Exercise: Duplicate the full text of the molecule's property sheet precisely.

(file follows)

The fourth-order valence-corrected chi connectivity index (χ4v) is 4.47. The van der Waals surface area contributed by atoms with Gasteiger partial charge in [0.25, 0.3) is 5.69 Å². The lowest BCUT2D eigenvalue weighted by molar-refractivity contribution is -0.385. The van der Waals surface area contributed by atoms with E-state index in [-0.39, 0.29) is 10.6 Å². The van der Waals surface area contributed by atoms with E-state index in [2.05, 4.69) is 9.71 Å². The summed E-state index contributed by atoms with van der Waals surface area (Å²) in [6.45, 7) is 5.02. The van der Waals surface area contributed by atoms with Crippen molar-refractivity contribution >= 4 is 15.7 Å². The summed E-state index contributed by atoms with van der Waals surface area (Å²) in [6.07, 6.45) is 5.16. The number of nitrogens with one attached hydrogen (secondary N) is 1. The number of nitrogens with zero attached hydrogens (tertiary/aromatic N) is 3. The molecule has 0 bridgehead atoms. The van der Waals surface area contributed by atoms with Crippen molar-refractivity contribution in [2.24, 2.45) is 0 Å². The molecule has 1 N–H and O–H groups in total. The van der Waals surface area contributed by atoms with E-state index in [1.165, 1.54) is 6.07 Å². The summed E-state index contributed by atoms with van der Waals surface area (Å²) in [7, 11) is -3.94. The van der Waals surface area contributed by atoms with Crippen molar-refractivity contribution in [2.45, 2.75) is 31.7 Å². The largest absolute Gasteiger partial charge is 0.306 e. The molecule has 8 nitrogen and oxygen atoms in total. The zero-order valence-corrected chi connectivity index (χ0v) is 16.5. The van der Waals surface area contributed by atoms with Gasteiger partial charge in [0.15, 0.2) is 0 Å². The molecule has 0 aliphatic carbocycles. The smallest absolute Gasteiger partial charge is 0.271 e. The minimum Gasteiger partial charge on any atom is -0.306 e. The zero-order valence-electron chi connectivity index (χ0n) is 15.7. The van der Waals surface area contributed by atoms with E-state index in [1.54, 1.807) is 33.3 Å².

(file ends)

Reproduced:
The fourth-order valence-corrected chi connectivity index (χ4v) is 4.47. The van der Waals surface area contributed by atoms with Gasteiger partial charge in [0.25, 0.3) is 5.69 Å². The lowest BCUT2D eigenvalue weighted by molar-refractivity contribution is -0.385. The van der Waals surface area contributed by atoms with E-state index in [-0.39, 0.29) is 10.6 Å². The van der Waals surface area contributed by atoms with E-state index in [2.05, 4.69) is 9.71 Å². The summed E-state index contributed by atoms with van der Waals surface area (Å²) in [6.45, 7) is 5.02. The van der Waals surface area contributed by atoms with Crippen molar-refractivity contribution >= 4 is 15.7 Å². The summed E-state index contributed by atoms with van der Waals surface area (Å²) in [6.07, 6.45) is 5.16. The number of nitrogens with one attached hydrogen (secondary N) is 1. The number of nitrogens with zero attached hydrogens (tertiary/aromatic N) is 3. The molecule has 0 bridgehead atoms. The van der Waals surface area contributed by atoms with Crippen molar-refractivity contribution in [2.24, 2.45) is 0 Å². The molecule has 1 N–H and O–H groups in total. The van der Waals surface area contributed by atoms with E-state index in [1.165, 1.54) is 6.07 Å². The summed E-state index contributed by atoms with van der Waals surface area (Å²) in [7, 11) is -3.94. The van der Waals surface area contributed by atoms with Crippen molar-refractivity contribution in [2.45, 2.75) is 31.7 Å². The largest absolute Gasteiger partial charge is 0.306 e. The molecule has 8 nitrogen and oxygen atoms in total. The zero-order valence-corrected chi connectivity index (χ0v) is 16.5. The van der Waals surface area contributed by atoms with Gasteiger partial charge in [0.15, 0.2) is 0 Å². The molecule has 0 aliphatic carbocycles. The smallest absolute Gasteiger partial charge is 0.271 e. The minimum Gasteiger partial charge on any atom is -0.306 e. The zero-order valence-electron chi connectivity index (χ0n) is 15.7. The van der Waals surface area contributed by atoms with E-state index in [1.54, 1.807) is 33.3 Å².